Wall Street stocks slipped on Tuesday as traders looked for signs of a breakthrough to the impasse in Washington over the US debt ceiling.

The benchmark S&P 500 fell 0.6 per cent, reversing its gains from the previous session. Technology stocks were the only sector that recorded gains, and the tech-dominated Nasdaq Composite dipped a more modest 0.2 per cent.

Trading on Tuesday was overshadowed by concerns US President Joe Biden and Republican House Speaker Kevin McCarthy would fail to arrive at a deal to increase the nation’s spending limit by the end of Tuesday’s meeting. The meeting ended after the market close on Tuesday with no deal. The US could default on its debt as early as next month if lawmakers fail to reach a compromise.

Government bonds also came under pressure, with the yield on interest rate-sensitive two-year Treasury notes rising 0.07 percentage points to 4.07 per cent. The yield on the benchmark 10-year note was up 0.03 percentage points at 3.54 per cent. Bond yields rise when prices fall.

However, yields on the shortest-term bills that mature next month — at about the date the government could run out of money — fell back slightly after hitting their highest levels since before the 2008 financial crisis earlier in the week.

“It’s clear that investors are still nervous about the issue,” said Deutsche Bank strategist Jim Reid. “That’s a big kink at the front of the yield curve, centred around the one-month mark, which is when fears of a potential default are at their highest.”

The dollar index, which tracks the currency against a basket of six peers, gained 0.2 per cent.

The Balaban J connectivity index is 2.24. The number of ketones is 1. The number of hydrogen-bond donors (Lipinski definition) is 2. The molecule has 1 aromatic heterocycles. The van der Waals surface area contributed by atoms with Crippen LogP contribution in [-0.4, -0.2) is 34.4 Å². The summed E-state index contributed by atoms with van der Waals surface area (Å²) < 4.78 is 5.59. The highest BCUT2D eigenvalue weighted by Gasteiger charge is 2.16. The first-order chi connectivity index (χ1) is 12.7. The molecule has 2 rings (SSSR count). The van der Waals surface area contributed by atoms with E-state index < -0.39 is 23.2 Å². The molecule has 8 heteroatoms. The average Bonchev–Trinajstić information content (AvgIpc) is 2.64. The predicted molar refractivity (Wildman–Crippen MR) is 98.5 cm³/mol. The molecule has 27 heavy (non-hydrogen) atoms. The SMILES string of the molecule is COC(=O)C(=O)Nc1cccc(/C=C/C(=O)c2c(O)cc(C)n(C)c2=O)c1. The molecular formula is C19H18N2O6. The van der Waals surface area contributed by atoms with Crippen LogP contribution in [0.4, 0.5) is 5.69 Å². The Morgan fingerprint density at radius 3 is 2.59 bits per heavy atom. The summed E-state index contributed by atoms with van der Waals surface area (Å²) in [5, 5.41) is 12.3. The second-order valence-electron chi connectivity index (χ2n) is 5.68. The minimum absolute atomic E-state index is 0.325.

In Europe, the region-wide Stoxx 600 closed down 0.4 per cent, while Germany’s Dax index lost 0.1 per cent and France’s CAC 40 shed 0.2 per cent.

The moves came after Germany’s Zew indicator — a gauge of economic sentiment for the eurozone’s largest economy — plummeted from 4.1 to minus 10.7 in the month to May, its lowest level this year. The reading was well below the forecast of economists polled by Reuters.

“It seems as if investors in Europe are following the paradoxical pattern that bad news on the economy is good news on rates as it would stop the European Central Bank [raising rates],” said Carsten Brzeski, global head of macro at ING.

Asian equity markets were subdued, with China’s CSI 300 index posting a 0.5 per cent fall after official data showed the world’s second-largest economy was failing to regain momentum, despite its reopening after a lengthy Covid-19 shutdown.

Hong Kong’s Hang Seng was flat, while Japan’s Topix gained 0.6 per cent and climbed to its highest level in almost 33 years as improvements in corporate governance make Tokyo more attractive to foreign investors.

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